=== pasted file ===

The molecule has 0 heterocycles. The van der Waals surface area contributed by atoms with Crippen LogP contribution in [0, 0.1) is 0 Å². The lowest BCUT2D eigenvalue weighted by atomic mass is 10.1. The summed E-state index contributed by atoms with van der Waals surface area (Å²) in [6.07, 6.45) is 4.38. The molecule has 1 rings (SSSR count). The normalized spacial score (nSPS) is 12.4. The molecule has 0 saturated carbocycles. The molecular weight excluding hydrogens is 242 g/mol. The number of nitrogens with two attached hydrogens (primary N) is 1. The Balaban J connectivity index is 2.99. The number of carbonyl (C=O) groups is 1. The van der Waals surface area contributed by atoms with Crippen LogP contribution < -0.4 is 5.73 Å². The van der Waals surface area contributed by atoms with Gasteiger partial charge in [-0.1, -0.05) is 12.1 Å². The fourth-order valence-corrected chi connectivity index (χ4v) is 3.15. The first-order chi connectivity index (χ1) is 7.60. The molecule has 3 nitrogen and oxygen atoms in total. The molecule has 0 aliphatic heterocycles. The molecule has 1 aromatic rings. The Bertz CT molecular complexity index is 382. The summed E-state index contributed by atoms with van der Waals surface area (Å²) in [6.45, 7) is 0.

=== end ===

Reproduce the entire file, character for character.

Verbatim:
The molecule has 0 heterocycles. The van der Waals surface area contributed by atoms with Crippen LogP contribution in [0, 0.1) is 0 Å². The lowest BCUT2D eigenvalue weighted by atomic mass is 10.1. The summed E-state index contributed by atoms with van der Waals surface area (Å²) in [6.07, 6.45) is 4.38. The molecule has 1 rings (SSSR count). The normalized spacial score (nSPS) is 12.4. The molecule has 0 saturated carbocycles. The molecular weight excluding hydrogens is 242 g/mol. The number of nitrogens with two attached hydrogens (primary N) is 1. The Balaban J connectivity index is 2.99. The number of carbonyl (C=O) groups is 1. The van der Waals surface area contributed by atoms with Crippen LogP contribution < -0.4 is 5.73 Å². The van der Waals surface area contributed by atoms with Gasteiger partial charge in [-0.1, -0.05) is 12.1 Å². The fourth-order valence-corrected chi connectivity index (χ4v) is 3.15. The first-order chi connectivity index (χ1) is 7.60. The molecule has 3 nitrogen and oxygen atoms in total. The molecule has 0 aliphatic heterocycles. The molecule has 1 aromatic rings. The Bertz CT molecular complexity index is 382. The summed E-state index contributed by atoms with van der Waals surface area (Å²) in [6.45, 7) is 0.